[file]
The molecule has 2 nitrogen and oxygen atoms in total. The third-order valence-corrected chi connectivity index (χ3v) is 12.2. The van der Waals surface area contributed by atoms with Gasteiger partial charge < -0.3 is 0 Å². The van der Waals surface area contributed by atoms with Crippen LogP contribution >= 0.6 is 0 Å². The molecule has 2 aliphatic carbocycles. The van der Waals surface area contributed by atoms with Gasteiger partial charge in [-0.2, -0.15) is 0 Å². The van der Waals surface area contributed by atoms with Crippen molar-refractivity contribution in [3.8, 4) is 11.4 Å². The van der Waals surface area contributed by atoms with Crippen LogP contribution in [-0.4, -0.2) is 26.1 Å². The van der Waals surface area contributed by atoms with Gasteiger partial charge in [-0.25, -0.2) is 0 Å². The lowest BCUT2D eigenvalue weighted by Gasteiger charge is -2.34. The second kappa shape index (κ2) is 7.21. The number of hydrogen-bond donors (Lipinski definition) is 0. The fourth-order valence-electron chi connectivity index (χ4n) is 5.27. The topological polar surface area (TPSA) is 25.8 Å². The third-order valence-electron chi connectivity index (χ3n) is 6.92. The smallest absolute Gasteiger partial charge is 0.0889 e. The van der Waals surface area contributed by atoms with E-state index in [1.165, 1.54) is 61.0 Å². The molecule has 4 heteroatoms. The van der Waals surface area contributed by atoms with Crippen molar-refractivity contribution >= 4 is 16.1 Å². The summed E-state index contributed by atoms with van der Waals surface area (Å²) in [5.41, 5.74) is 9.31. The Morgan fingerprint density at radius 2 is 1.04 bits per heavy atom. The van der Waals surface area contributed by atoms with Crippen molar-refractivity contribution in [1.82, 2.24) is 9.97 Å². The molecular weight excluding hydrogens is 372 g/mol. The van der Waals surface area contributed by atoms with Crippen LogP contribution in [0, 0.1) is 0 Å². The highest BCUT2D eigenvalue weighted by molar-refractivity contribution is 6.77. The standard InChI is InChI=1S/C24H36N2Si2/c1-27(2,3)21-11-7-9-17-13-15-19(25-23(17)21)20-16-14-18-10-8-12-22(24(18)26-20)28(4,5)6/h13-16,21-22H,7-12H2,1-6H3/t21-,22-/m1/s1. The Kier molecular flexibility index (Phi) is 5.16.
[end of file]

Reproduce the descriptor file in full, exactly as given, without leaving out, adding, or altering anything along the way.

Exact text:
The molecule has 2 nitrogen and oxygen atoms in total. The third-order valence-corrected chi connectivity index (χ3v) is 12.2. The van der Waals surface area contributed by atoms with Gasteiger partial charge < -0.3 is 0 Å². The van der Waals surface area contributed by atoms with Crippen LogP contribution >= 0.6 is 0 Å². The molecule has 2 aliphatic carbocycles. The van der Waals surface area contributed by atoms with Gasteiger partial charge in [-0.2, -0.15) is 0 Å². The van der Waals surface area contributed by atoms with Crippen molar-refractivity contribution in [3.8, 4) is 11.4 Å². The van der Waals surface area contributed by atoms with Crippen LogP contribution in [-0.4, -0.2) is 26.1 Å². The van der Waals surface area contributed by atoms with Gasteiger partial charge in [-0.25, -0.2) is 0 Å². The lowest BCUT2D eigenvalue weighted by Gasteiger charge is -2.34. The second kappa shape index (κ2) is 7.21. The number of hydrogen-bond donors (Lipinski definition) is 0. The fourth-order valence-electron chi connectivity index (χ4n) is 5.27. The topological polar surface area (TPSA) is 25.8 Å². The third-order valence-electron chi connectivity index (χ3n) is 6.92. The smallest absolute Gasteiger partial charge is 0.0889 e. The van der Waals surface area contributed by atoms with E-state index in [1.165, 1.54) is 61.0 Å². The molecule has 4 heteroatoms. The van der Waals surface area contributed by atoms with Crippen molar-refractivity contribution >= 4 is 16.1 Å². The summed E-state index contributed by atoms with van der Waals surface area (Å²) in [5.41, 5.74) is 9.31. The Morgan fingerprint density at radius 2 is 1.04 bits per heavy atom. The van der Waals surface area contributed by atoms with Crippen molar-refractivity contribution in [1.82, 2.24) is 9.97 Å². The molecular weight excluding hydrogens is 372 g/mol. The van der Waals surface area contributed by atoms with Crippen LogP contribution in [0, 0.1) is 0 Å². The highest BCUT2D eigenvalue weighted by molar-refractivity contribution is 6.77. The standard InChI is InChI=1S/C24H36N2Si2/c1-27(2,3)21-11-7-9-17-13-15-19(25-23(17)21)20-16-14-18-10-8-12-22(24(18)26-20)28(4,5)6/h13-16,21-22H,7-12H2,1-6H3/t21-,22-/m1/s1. The Kier molecular flexibility index (Phi) is 5.16.